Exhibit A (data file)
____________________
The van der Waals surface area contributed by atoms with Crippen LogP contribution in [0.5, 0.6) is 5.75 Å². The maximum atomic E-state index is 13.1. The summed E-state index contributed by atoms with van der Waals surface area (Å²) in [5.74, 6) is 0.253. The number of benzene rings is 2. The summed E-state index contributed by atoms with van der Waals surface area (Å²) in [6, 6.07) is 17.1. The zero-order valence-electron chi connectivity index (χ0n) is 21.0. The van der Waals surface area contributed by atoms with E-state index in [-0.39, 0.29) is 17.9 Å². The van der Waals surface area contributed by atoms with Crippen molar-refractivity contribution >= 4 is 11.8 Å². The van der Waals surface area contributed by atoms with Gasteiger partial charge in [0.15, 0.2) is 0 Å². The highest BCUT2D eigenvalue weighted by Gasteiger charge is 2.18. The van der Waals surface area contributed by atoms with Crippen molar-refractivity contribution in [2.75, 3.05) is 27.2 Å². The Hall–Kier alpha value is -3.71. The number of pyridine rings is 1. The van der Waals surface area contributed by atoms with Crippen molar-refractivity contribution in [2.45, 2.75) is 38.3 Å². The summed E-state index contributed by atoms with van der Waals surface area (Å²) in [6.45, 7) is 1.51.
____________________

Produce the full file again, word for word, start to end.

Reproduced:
The van der Waals surface area contributed by atoms with Crippen LogP contribution in [0.5, 0.6) is 5.75 Å². The maximum atomic E-state index is 13.1. The summed E-state index contributed by atoms with van der Waals surface area (Å²) in [5.74, 6) is 0.253. The number of benzene rings is 2. The summed E-state index contributed by atoms with van der Waals surface area (Å²) in [6, 6.07) is 17.1. The zero-order valence-electron chi connectivity index (χ0n) is 21.0. The van der Waals surface area contributed by atoms with E-state index in [-0.39, 0.29) is 17.9 Å². The van der Waals surface area contributed by atoms with Crippen molar-refractivity contribution >= 4 is 11.8 Å². The van der Waals surface area contributed by atoms with Gasteiger partial charge in [0.15, 0.2) is 0 Å². The highest BCUT2D eigenvalue weighted by Gasteiger charge is 2.18. The van der Waals surface area contributed by atoms with Crippen molar-refractivity contribution in [2.75, 3.05) is 27.2 Å². The Hall–Kier alpha value is -3.71. The number of pyridine rings is 1. The van der Waals surface area contributed by atoms with Crippen molar-refractivity contribution in [2.45, 2.75) is 38.3 Å². The summed E-state index contributed by atoms with van der Waals surface area (Å²) in [6.45, 7) is 1.51.